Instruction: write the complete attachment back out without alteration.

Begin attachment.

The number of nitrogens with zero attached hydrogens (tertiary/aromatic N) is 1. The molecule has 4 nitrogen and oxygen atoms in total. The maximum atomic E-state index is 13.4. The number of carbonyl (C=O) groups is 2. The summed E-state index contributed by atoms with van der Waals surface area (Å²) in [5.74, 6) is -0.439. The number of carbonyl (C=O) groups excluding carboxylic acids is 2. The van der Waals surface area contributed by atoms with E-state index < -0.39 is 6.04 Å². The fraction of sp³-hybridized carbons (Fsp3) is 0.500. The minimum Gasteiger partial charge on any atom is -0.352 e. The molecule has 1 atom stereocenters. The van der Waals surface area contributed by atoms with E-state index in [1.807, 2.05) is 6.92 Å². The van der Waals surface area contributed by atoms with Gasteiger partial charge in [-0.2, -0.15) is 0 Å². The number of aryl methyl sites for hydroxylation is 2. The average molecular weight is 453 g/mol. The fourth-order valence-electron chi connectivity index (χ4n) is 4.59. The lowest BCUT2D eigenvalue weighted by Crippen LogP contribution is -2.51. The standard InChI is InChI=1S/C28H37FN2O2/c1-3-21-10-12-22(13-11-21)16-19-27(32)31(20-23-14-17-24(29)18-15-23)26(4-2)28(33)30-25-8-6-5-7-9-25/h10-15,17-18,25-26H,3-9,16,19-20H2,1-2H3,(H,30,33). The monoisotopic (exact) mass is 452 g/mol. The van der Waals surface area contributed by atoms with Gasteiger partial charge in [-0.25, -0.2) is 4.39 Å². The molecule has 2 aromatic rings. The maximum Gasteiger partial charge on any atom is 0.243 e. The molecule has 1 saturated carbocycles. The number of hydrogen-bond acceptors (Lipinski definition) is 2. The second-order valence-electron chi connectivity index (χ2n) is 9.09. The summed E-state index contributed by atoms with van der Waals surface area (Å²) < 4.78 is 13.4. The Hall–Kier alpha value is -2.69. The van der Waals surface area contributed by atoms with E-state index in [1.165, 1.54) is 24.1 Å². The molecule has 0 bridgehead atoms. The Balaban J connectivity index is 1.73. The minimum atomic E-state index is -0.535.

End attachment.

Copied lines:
The number of nitrogens with zero attached hydrogens (tertiary/aromatic N) is 1. The molecule has 4 nitrogen and oxygen atoms in total. The maximum atomic E-state index is 13.4. The number of carbonyl (C=O) groups is 2. The summed E-state index contributed by atoms with van der Waals surface area (Å²) in [5.74, 6) is -0.439. The number of carbonyl (C=O) groups excluding carboxylic acids is 2. The van der Waals surface area contributed by atoms with E-state index < -0.39 is 6.04 Å². The fraction of sp³-hybridized carbons (Fsp3) is 0.500. The minimum Gasteiger partial charge on any atom is -0.352 e. The molecule has 1 atom stereocenters. The van der Waals surface area contributed by atoms with E-state index in [1.807, 2.05) is 6.92 Å². The van der Waals surface area contributed by atoms with Gasteiger partial charge in [-0.2, -0.15) is 0 Å². The number of aryl methyl sites for hydroxylation is 2. The average molecular weight is 453 g/mol. The fourth-order valence-electron chi connectivity index (χ4n) is 4.59. The lowest BCUT2D eigenvalue weighted by Crippen LogP contribution is -2.51. The standard InChI is InChI=1S/C28H37FN2O2/c1-3-21-10-12-22(13-11-21)16-19-27(32)31(20-23-14-17-24(29)18-15-23)26(4-2)28(33)30-25-8-6-5-7-9-25/h10-15,17-18,25-26H,3-9,16,19-20H2,1-2H3,(H,30,33). The monoisotopic (exact) mass is 452 g/mol. The van der Waals surface area contributed by atoms with Gasteiger partial charge in [-0.25, -0.2) is 4.39 Å². The molecule has 2 aromatic rings. The maximum Gasteiger partial charge on any atom is 0.243 e. The molecule has 1 saturated carbocycles. The number of hydrogen-bond acceptors (Lipinski definition) is 2. The second-order valence-electron chi connectivity index (χ2n) is 9.09. The summed E-state index contributed by atoms with van der Waals surface area (Å²) < 4.78 is 13.4. The Hall–Kier alpha value is -2.69. The van der Waals surface area contributed by atoms with E-state index in [1.165, 1.54) is 24.1 Å². The molecule has 0 bridgehead atoms. The Balaban J connectivity index is 1.73. The minimum atomic E-state index is -0.535.